Tag Archives: movie review

Borrowed Christmas Traditions

Santa Claus is a jolly reminder that many of the traditions engaged in during Christmas time were borrowed, maybe never to be returned. The traditions of gift-giving, tree decorating, feasting, and honoring gods, can be traced back to ancient Scandinavia, Germany, and Rome celebrating the winter solstice or New Year.

Movie, Christmas Unwrapped: A History of Christmas documented how, for more years than not, Christmas was a rowdy event. Drinking, indulgence, and carousing went on for days. It was centuries after Christ Jesus’ birth before churches stepped up as participants in the holiday.

Christmas as we see it today was fine-tuned in the 19th century when children were recognized as important during the festivities. The “family” approach tempered the holiday. Christmas carols, stories, and cards also became popular in the 19th century along with the nativity of Christ Jesus as a focal point.

It’s fair to put in a plug for Saint Nicholas―though exorbitantly marketed today―because the spirit of giving has truly been lived by individuals for centuries in many cultures. For example, in the 4th century A.D. Bishop Nicholas of Smyrna lived in what is known today as Turkey. Bishop Nicholas was a wealthy and generous man who loved and gave gifts to children. He was later given the title of Saint Nicholas.

Keeping Christmas in perspective, I hope you all have a blessed day and every day after.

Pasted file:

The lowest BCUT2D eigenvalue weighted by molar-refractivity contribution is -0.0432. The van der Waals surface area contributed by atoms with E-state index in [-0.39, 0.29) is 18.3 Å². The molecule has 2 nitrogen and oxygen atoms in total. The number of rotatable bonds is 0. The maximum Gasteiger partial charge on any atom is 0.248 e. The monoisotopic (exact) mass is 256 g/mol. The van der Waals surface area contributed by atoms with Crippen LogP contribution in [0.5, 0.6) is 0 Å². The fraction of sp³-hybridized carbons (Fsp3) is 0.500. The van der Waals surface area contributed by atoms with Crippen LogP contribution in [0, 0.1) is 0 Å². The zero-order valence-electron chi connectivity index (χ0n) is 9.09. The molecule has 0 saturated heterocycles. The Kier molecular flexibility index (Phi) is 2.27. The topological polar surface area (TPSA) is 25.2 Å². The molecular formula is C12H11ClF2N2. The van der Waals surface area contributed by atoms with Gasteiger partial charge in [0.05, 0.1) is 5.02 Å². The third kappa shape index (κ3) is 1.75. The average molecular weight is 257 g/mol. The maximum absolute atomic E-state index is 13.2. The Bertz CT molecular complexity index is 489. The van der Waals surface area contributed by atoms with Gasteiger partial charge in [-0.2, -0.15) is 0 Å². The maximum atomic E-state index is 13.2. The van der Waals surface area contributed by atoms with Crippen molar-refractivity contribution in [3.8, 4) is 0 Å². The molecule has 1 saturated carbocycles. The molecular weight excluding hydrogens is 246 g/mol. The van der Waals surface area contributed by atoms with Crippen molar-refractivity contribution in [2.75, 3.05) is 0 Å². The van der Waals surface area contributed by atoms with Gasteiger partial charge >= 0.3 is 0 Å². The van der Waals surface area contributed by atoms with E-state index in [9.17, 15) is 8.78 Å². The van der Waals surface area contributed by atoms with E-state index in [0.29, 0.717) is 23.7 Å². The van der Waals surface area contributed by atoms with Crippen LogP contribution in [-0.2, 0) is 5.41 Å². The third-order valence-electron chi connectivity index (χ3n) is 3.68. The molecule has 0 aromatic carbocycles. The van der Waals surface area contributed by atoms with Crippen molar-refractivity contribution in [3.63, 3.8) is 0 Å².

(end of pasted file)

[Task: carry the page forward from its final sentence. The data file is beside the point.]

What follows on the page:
Serious Moonlight, movie review

A fan of Meg Ryan, I thought her protrayal in the film, Serious Moonlight was intriguing. Ryan plays Louise, is a high powered attorney who discovers her adulterous husband is running off to Paris with a younger woman. Louise then duct tapes her husband to the toilet, unwilling to go along with his plans.

The film didn’t make me crack up laughing, rather it put a witty spin on feelings I could relate to. However, a sense of realism intertwined throughout the film, especially when Louise barfed. Different people handle these kinds of situations differently, and Louise’s approach was interesting.

Serious Moonlight is rated R for language and threatening behavior. It was directed by Cheryl Hines.

The film reminded me of some advice I’ve followed for the past 27 years of marriage, from 21st Century Science and Health, “Considerate words and selfless care in what promotes the well-being and happiness of your spouse will prove more beneficial than indifference, sarcasm, or jealousy. Spouses hear this and remember how a simple kind word or deed may renew earlier happy times.”

Still a smooching!

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